Chelovek s kino-apparatom; AKA Living Russia, or the Man With the Movie Camera
DIRECTED BY: Dziga Vertov
FEATURING: Mikhail Kaufman (cameraman)
PLOT: A plotless record of twenty four hours of life in the Soviet Union of 1929, exhibited
through series of experimental camera tricks.
WHY IT WON’T MAKE THE LIST: Man with the Movie Camera is a visually inventive, historically important and formally deep movie that reveals more secrets with each viewing; but, the only quality in it that might be called “weird” are the surreal camera tricks it occasionally employs. It’s a movie that demands space on the shelf of anyone seriously interested in editing techniques or film theory, but as far as weirdness goes, it’s purely supplemental viewing.
COMMENTS: Reviews of Man with a Movie Camera often spend as much, if not more, time discussing the history and philosophy of the production and its influence on future films than they do describing what’s actually in the movie. That’s because the challenge the movie sets for itself—to create a “truly international absolute language of cinema based on its total separation from the language of theater and literature”—is more fascinating than the film’s subject matter (the daily lives of Soviet citizens in 1929). On a technical level, Movie Camera is a catalog of editing techniques and camera tricks, many of which were pioneered in this film but are commonplace or obsolete now. Be on the lookout for double exposures, tricks of perspective, slowing down or speeding up the camera speed, freeze-frames, reversed footage, split screens, and even crude stop-motion animation. One of the most interesting techniques is the amphetaminic editing of Movie Camera‘s climax, which moves almost too fast for the eye or mind to follow (a technique Guy Maddin would fall in love with and use to ultra-weird effect in the Constructivist/Surrealist hybrid The Heart of the World). Structurally, the film flows along as a series of counterpoints, alternating between two sets of scenes to create ironic contrasts (cross-cutting a funeral procession and the birth of a baby), metaphors (scenes of soot-covered workers in the mines followed by women being pampered in a beauty parlor to suggest the dignity of the worker compared to the frivolousness of the bourgeoisie), or other surprise connections (the cameraman getting dangerously close to the being hit by a speeding train is intercut with a sleeping woman tossing and turning as if having a nightmare). Other sequences interlace shots of the cameraman and film crew with the footage they’re shooting so the audience can see how the movie is made; for example, we see the cameraman filming horse drawn carriages, then watch the reaction of the bonneted women out on a Sunday ride trying to act nonchalant as if they don’t realize there’s a camera aimed at them from the car speeding along beside them. At several points the movie pauses and we focus on Vertov’s wife working in the editing studio splicing the footage together into a montage, as if we’re watching the movie being assembled before our very eyes.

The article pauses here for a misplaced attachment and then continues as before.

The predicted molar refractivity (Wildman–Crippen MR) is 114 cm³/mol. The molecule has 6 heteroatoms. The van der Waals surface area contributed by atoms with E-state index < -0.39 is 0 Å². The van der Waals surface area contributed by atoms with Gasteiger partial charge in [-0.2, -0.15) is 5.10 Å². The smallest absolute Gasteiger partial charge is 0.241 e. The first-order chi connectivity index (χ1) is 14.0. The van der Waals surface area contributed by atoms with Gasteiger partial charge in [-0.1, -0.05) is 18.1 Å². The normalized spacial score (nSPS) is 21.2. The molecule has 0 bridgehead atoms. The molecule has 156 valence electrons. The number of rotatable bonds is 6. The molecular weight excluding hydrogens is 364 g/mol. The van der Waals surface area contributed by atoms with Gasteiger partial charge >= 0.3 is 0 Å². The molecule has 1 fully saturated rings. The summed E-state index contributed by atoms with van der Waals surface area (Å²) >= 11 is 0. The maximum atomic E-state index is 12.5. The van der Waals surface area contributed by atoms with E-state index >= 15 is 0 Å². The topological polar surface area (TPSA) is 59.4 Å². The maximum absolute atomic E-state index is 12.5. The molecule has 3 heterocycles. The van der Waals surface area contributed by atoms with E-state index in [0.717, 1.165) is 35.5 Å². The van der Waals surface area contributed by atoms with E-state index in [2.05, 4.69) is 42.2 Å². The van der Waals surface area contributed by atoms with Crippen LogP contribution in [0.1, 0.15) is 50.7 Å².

Philosophically, Movie Camera advocates a pure Marxist agenda; thanks to the distance of time and circumstance, the preaching is not as heavy-handed and obvious to the modern viewer as it may have been to the film’s intended audience. The common worker, whether miner, factory worker or clerk, is spotlighted and glorified throughout. All that footage showing the cameraman and the physical process of making movies serves double duty here, reminding the audience that the propaganda artist is not a privileged class but is a fellow worker sweating away in the trenches. The film also advances temporary policies of the time: in 1927, Stalin had embarked on a policy of rapid industrialization to close the technological gap between the Soviet Union and the West. Movie Camera therefore fetishes the machine, taking a voyeuristic delight in glorifying belching smokestacks, pumping pistons, and particularly in the clicking shutters and winding cranks of its own favorite apparatus, the camera (I half-suspect director Vertov only shows the explicit birth of a baby because the vagina reminds him of a camera aperture).